Wien: Searching for the golden spike

by Elise Wien | 2/22/17 2:10am

In my geography class, we learn that geologists use golden spikes to demarcate the beginning of a new geologic epoch. This is not metaphorical — they literally drive golden spikes into the rock.

We read:

“With this approach, some specific change in a sedimentary archive — like the beginning of that green-gray marl bed in an Italian quarry — is chosen to represent the transition between geological intervals and is named as a Global Boundary Stratotype Section and Point, or GSSP. Practicalities allowing, a golden metal marker may then be hammered into the relevant layer of rock: for that reason, GSSPs are often referred to as ‘golden spikes.’ The interval is defined by the change in the rock record where the golden spike is fixed. The timing of the interval is then derived by investigating the date of this tangible alteration in the composition of the earth … if the Anthropocene too is to be based on a golden spike, in line with this preferred approach, then a signal that represents its beginning must be picked out from among the multitude of recent transformations in the makeup of the planet.” — Jeremy Davies, “The Birth of the Anthropocene.”

Davies argues that we are within the Anthropocene, an era in which human activities play as big a role in shaping the earth as certain other natural cycles (e.g., river movements, glaciation). Part of the issue with this is the process of determining when the Anthropocene began (if it has begun already). It is, of course, more complicated than this, but I’m working with a spatial limit here. There is a tension: how do we place a golden spike while we’re living in the epoch? This is all about looking at the present from the future, but I have trouble imagining a future so far ahead.

I think I’m so struck by the concept of driving golden spikes into rock because it seems so un-scientific. I am reminded of consecration, the railroad spike of the First Transcontinental Railroad, piercing an adolescent’s ears — my mother said I could get my ears pierced when I got my period or when I turned 13, whatever came first. Looking back, this is sort of creepy. At what point can you adorn yourself? When you get your period. The analog of piercing and penetration as we move from childhood to adolescence speaks to how little, maybe, we have left behind.

I ask Corinne and Kayuri if they ever had any rites of passage. The conversation goes as follows:

Me: hello / did either of u have rites of passage as kids? / religious ceremonies / baptisms / special birthdays etc?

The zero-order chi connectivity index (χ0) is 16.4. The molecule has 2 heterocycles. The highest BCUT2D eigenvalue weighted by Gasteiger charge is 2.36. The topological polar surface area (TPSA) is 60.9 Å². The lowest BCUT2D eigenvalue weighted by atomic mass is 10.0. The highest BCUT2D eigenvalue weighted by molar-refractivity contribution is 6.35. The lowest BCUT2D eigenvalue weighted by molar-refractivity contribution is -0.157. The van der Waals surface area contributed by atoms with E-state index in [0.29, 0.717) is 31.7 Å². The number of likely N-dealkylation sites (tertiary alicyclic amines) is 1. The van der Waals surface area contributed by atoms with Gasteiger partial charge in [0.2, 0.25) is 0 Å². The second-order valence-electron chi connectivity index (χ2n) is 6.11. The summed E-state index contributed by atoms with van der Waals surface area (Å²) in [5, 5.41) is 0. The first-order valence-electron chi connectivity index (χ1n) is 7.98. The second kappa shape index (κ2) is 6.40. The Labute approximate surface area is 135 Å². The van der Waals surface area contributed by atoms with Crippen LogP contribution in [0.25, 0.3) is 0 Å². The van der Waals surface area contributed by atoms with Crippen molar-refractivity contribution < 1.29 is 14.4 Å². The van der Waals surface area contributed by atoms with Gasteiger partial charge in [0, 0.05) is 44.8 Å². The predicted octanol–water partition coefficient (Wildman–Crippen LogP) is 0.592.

Kayuri: I had a big 16th birthday party lol

Me: oh kaaay / theme?

Kayuri: No theme just like all of my family and family friends / ’Twas nice / And when you’re a baby your aunt is supposed to roll you over and make you cry ceremoniously / Idk why

Me: dope / do u remember? / or u were told?

Kayuri: Told I was straight 4 days old

Me: makes sense

Kayuri: But I’ve seen it happen to other babies / Weird


Corinne: I was supposed to have a berry fast after my first period / But I didn’t / And I still haven’t got my name yet bc of colonialism / U kno?

Me: is a berry fast where you don’t eat berries? / for how long? / also wut why?

Corinne: U only eat berries for like 4 days

Me: I feel like u told us / dank

Corinne: And put ash on ur forehead

Me: poop would be amazing / wait why no name?

Corinne: Bc I haven’t got it yet or had my ceremony / Bc I’ve been at college forever

Me: i c / what age is that usually at?

Corinne: Baby / Youth

Me: oh my

Corinne: Is ok / I just need it before I die / I have it I just don’t know it yet

Me: oh / i like that

Corinne: Yah

Me: were u baptized?

Corinne: Idk my name / Yah I was baptized and had my first holy communion

Elise: k.

Clearly, the formalized rites didn’t have the biggest effect on us. They’re delayed, they never happen, their significance is lost altogether. We go on creating our own rites:

A couple weeks ago at midnight, we battled in the campus-wide snowball fight on the green. My glasses became useless early on, so I took them off and pocketed them. I don’t exercise much and I miss contact sports, so any body, whether I knew it or not, became fair game. Roommate Corinne tackled me into a snow bank (she has an older brother) and Kayuri shoved snow into my face (she has a younger brother). We were out of breath by the end of it, and Corinne and I returned to the room to dry off, while Kayuri went, dripping, back to the library to finish a problem set.

This is the year we graduate. I will be moving to Boston, Kayuri to New York and Corinne to Michigan. I have trouble imagining a future in which we do not live together. I have trouble imagining a future in which women cannot shove snow into their beloveds’ faces. I have trouble with stagnancy and desire. I have a memory of lying in the snow on the front lawn of my house. I was 5, maybe 6, and closing my eyes mid-snow angel. I have a memory of my mother running outside, frantic — “you can’t fall asleep out here, you’ll freeze, you nearly scared me to death.” I have trouble imagining a future that does not look like my memories.

The snowball fight was one of those moments of such bliss that it forces us to think about the future. We think: “I am taking stock, I will remember this moment.” And if not through memory alone, then I’ll enter it in the geologic timescale by printing it here, and marking the moment with its own little golden spike: | .